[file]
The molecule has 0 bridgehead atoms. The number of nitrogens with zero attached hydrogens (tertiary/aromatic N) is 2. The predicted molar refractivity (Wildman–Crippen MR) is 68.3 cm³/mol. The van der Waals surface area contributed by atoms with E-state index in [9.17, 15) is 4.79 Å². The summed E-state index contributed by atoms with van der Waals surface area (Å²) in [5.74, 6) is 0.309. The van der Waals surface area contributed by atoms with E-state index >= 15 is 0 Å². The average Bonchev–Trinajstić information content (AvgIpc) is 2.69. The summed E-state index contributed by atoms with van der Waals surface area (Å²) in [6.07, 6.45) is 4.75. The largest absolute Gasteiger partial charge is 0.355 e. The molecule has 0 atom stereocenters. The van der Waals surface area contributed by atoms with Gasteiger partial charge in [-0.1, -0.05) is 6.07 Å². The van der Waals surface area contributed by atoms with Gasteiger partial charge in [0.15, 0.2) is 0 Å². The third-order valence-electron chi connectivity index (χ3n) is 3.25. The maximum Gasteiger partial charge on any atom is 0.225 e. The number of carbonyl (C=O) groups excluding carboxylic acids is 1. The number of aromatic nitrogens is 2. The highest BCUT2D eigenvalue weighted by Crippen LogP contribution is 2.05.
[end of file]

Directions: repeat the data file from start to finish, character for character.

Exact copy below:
The molecule has 0 bridgehead atoms. The number of nitrogens with zero attached hydrogens (tertiary/aromatic N) is 2. The predicted molar refractivity (Wildman–Crippen MR) is 68.3 cm³/mol. The van der Waals surface area contributed by atoms with E-state index in [9.17, 15) is 4.79 Å². The summed E-state index contributed by atoms with van der Waals surface area (Å²) in [5.74, 6) is 0.309. The van der Waals surface area contributed by atoms with E-state index >= 15 is 0 Å². The average Bonchev–Trinajstić information content (AvgIpc) is 2.69. The summed E-state index contributed by atoms with van der Waals surface area (Å²) in [6.07, 6.45) is 4.75. The largest absolute Gasteiger partial charge is 0.355 e. The molecule has 0 atom stereocenters. The van der Waals surface area contributed by atoms with Gasteiger partial charge in [-0.1, -0.05) is 6.07 Å². The van der Waals surface area contributed by atoms with Gasteiger partial charge in [0.15, 0.2) is 0 Å². The third-order valence-electron chi connectivity index (χ3n) is 3.25. The maximum Gasteiger partial charge on any atom is 0.225 e. The number of carbonyl (C=O) groups excluding carboxylic acids is 1. The number of aromatic nitrogens is 2. The highest BCUT2D eigenvalue weighted by Crippen LogP contribution is 2.05.